The surface of a brake rotor, even with proper refinishing, can be a rough place at the microscopic level. What seems like a flat surface to the naked eye is actually a series of sharp peaks and valleys under a microscope. And as stated earlier, the rougher the finish, the more the vibration and noise when the brakes are applied.
One way to improve the surface on the rotors is to spray on an aerosol product that contains microfine aluminum particles. According to one manufacturer who makes a spray-on rotor treatment, the particles form a molecular bond with the rotor surface. This creates a “composite” surface that allows for a more controlled burnish as the new pads seat in. The result is less vibration and no annoying noise.
The same manufacturer also says its spray-on treatment increases brake torque up to 8 percent yet makes the brakes feel smoother ‹ so there are fewer comebacks.
Spray-on surface treatments obviously don’t last forever, but they can help dampen noise for several hundred to several thousand miles, depending on how much the brakes are used. Pad manufacturers say rotor treatments should not be necessary as long as rotors are properly refinished, the pads are mounted securely, shimmed and there is no excessive wear or looseness in the calipers. Even so, those who use the spray-on treatments say it doesn’t hurt anything and eliminates comebacks.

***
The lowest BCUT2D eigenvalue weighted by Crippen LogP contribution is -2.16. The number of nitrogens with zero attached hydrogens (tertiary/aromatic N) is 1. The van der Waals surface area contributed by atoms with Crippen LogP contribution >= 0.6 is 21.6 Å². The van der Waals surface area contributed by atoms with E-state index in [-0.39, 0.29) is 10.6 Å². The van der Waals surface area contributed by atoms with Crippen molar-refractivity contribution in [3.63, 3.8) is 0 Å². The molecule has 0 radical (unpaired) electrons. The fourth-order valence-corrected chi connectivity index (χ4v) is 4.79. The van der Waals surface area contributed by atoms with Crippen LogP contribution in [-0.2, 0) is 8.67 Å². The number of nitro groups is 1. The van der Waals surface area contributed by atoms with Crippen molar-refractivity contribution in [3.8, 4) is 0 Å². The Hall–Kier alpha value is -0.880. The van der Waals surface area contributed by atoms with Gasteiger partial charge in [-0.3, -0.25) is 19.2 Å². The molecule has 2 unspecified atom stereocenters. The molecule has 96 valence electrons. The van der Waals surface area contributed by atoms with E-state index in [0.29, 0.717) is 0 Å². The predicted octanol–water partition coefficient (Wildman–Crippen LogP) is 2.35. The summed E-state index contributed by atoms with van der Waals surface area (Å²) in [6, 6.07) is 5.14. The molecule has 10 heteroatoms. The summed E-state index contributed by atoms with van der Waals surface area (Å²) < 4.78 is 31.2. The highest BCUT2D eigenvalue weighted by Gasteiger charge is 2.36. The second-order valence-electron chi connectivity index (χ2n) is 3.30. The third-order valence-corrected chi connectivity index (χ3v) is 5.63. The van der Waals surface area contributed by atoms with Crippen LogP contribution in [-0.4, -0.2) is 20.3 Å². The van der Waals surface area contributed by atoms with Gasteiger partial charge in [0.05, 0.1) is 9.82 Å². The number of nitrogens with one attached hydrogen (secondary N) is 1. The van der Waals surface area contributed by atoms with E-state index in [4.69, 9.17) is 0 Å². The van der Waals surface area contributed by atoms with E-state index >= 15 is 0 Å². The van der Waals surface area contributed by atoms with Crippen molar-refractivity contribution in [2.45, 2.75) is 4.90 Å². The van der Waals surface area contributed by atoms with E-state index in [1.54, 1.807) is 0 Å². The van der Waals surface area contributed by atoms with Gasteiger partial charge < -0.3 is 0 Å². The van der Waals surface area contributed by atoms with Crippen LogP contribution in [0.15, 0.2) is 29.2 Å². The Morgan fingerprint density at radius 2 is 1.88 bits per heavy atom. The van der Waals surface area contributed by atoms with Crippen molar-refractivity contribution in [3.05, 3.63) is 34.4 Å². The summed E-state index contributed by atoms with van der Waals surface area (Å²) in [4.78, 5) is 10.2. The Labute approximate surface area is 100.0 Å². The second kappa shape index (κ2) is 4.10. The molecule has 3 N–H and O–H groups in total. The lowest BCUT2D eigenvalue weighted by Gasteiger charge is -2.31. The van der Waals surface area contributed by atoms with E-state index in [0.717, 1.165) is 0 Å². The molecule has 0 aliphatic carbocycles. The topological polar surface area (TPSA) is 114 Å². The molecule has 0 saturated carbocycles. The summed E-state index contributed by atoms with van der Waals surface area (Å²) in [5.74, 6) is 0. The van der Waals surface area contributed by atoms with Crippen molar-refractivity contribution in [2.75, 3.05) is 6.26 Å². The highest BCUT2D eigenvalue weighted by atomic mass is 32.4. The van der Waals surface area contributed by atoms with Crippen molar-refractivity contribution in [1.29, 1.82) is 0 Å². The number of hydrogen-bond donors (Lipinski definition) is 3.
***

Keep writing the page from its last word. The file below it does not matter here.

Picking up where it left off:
Rotor finish should meet or exceed OEM specifications. For most applications, that means a surface finish of 60 to 80 micro-inches or less.
A range of 20 to 50 micro-inches will usually guarantee quiet operation even on vehicles that are sensitive to brake noise.
Use the best tool bits you can afford to cut the rotors, and keep them sharp. Premium-quality, titanium nitride-coated carbide tool bits don’t cost much more than standard carbide bits, do a better job of cutting through rust and typically last twice as long. Round bits may also give you a better finish than angled bits.
Composite rotors require special care when resurfacing because they lack the rigidity of cast rotors. The rotor needs to be supported by large bell caps or adapters, otherwise it may flex, leaving tool chatter marks on the surface. The other alternative is to use an on-car lathe to resurface composite rotors.